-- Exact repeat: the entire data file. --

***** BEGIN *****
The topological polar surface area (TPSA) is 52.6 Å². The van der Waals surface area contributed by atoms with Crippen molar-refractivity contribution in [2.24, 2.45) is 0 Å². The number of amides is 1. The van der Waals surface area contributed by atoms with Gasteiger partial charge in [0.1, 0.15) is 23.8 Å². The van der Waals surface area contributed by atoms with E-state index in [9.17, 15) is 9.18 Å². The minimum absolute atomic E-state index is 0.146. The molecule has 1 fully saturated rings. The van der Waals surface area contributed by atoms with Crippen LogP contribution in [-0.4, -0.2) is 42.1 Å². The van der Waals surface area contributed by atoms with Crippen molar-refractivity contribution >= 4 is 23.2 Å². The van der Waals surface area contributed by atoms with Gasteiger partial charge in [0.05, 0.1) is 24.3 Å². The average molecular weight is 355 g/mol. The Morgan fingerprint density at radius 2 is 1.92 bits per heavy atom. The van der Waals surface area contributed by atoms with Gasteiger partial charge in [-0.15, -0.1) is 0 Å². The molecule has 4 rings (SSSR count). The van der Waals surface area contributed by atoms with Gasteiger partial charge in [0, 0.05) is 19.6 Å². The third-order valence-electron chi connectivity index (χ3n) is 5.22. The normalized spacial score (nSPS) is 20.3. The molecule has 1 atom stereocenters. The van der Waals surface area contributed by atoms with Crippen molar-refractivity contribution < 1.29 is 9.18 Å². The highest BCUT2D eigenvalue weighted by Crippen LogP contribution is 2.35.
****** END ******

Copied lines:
The topological polar surface area (TPSA) is 52.6 Å². The van der Waals surface area contributed by atoms with Crippen molar-refractivity contribution in [2.24, 2.45) is 0 Å². The number of amides is 1. The van der Waals surface area contributed by atoms with Gasteiger partial charge in [0.1, 0.15) is 23.8 Å². The van der Waals surface area contributed by atoms with E-state index in [9.17, 15) is 9.18 Å². The minimum absolute atomic E-state index is 0.146. The molecule has 1 fully saturated rings. The van der Waals surface area contributed by atoms with Crippen LogP contribution in [-0.4, -0.2) is 42.1 Å². The van der Waals surface area contributed by atoms with Crippen molar-refractivity contribution >= 4 is 23.2 Å². The van der Waals surface area contributed by atoms with Gasteiger partial charge in [0.05, 0.1) is 24.3 Å². The average molecular weight is 355 g/mol. The Morgan fingerprint density at radius 2 is 1.92 bits per heavy atom. The van der Waals surface area contributed by atoms with Gasteiger partial charge in [-0.15, -0.1) is 0 Å². The molecule has 4 rings (SSSR count). The van der Waals surface area contributed by atoms with Gasteiger partial charge in [0, 0.05) is 19.6 Å². The third-order valence-electron chi connectivity index (χ3n) is 5.22. The normalized spacial score (nSPS) is 20.3. The molecule has 1 atom stereocenters. The van der Waals surface area contributed by atoms with Crippen molar-refractivity contribution < 1.29 is 9.18 Å². The highest BCUT2D eigenvalue weighted by Crippen LogP contribution is 2.35.